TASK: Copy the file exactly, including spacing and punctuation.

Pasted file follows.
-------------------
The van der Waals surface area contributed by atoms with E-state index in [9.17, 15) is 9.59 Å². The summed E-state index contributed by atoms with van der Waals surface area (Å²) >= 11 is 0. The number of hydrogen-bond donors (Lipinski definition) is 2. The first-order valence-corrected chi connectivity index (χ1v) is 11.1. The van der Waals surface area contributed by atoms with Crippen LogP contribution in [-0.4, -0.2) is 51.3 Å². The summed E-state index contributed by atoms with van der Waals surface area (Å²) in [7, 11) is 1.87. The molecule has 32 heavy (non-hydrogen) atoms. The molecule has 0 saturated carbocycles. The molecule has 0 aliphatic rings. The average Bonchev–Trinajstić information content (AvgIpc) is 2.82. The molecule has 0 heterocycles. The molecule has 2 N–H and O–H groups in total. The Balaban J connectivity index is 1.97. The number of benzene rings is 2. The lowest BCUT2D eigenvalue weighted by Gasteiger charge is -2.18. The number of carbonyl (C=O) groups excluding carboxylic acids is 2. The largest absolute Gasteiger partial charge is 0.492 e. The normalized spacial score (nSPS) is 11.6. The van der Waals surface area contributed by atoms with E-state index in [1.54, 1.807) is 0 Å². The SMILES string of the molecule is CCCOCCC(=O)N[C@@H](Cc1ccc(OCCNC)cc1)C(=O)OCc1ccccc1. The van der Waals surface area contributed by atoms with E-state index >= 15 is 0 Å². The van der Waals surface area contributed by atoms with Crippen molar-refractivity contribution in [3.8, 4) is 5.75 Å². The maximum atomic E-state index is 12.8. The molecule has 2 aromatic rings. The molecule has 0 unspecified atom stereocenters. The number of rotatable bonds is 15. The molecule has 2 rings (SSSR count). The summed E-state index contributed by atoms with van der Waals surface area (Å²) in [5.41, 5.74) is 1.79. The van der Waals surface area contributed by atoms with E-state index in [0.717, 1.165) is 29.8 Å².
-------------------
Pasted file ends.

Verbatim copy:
The van der Waals surface area contributed by atoms with E-state index in [9.17, 15) is 9.59 Å². The summed E-state index contributed by atoms with van der Waals surface area (Å²) >= 11 is 0. The number of hydrogen-bond donors (Lipinski definition) is 2. The first-order valence-corrected chi connectivity index (χ1v) is 11.1. The van der Waals surface area contributed by atoms with Crippen LogP contribution in [-0.4, -0.2) is 51.3 Å². The summed E-state index contributed by atoms with van der Waals surface area (Å²) in [7, 11) is 1.87. The molecule has 32 heavy (non-hydrogen) atoms. The molecule has 0 saturated carbocycles. The molecule has 0 aliphatic rings. The average Bonchev–Trinajstić information content (AvgIpc) is 2.82. The molecule has 0 heterocycles. The molecule has 2 N–H and O–H groups in total. The Balaban J connectivity index is 1.97. The number of benzene rings is 2. The lowest BCUT2D eigenvalue weighted by Gasteiger charge is -2.18. The number of carbonyl (C=O) groups excluding carboxylic acids is 2. The largest absolute Gasteiger partial charge is 0.492 e. The normalized spacial score (nSPS) is 11.6. The van der Waals surface area contributed by atoms with E-state index in [1.54, 1.807) is 0 Å². The SMILES string of the molecule is CCCOCCC(=O)N[C@@H](Cc1ccc(OCCNC)cc1)C(=O)OCc1ccccc1. The van der Waals surface area contributed by atoms with E-state index >= 15 is 0 Å². The van der Waals surface area contributed by atoms with Crippen molar-refractivity contribution in [3.8, 4) is 5.75 Å². The maximum atomic E-state index is 12.8. The molecule has 2 aromatic rings. The molecule has 0 unspecified atom stereocenters. The number of rotatable bonds is 15. The molecule has 2 rings (SSSR count). The summed E-state index contributed by atoms with van der Waals surface area (Å²) in [5.41, 5.74) is 1.79. The van der Waals surface area contributed by atoms with E-state index in [0.717, 1.165) is 29.8 Å².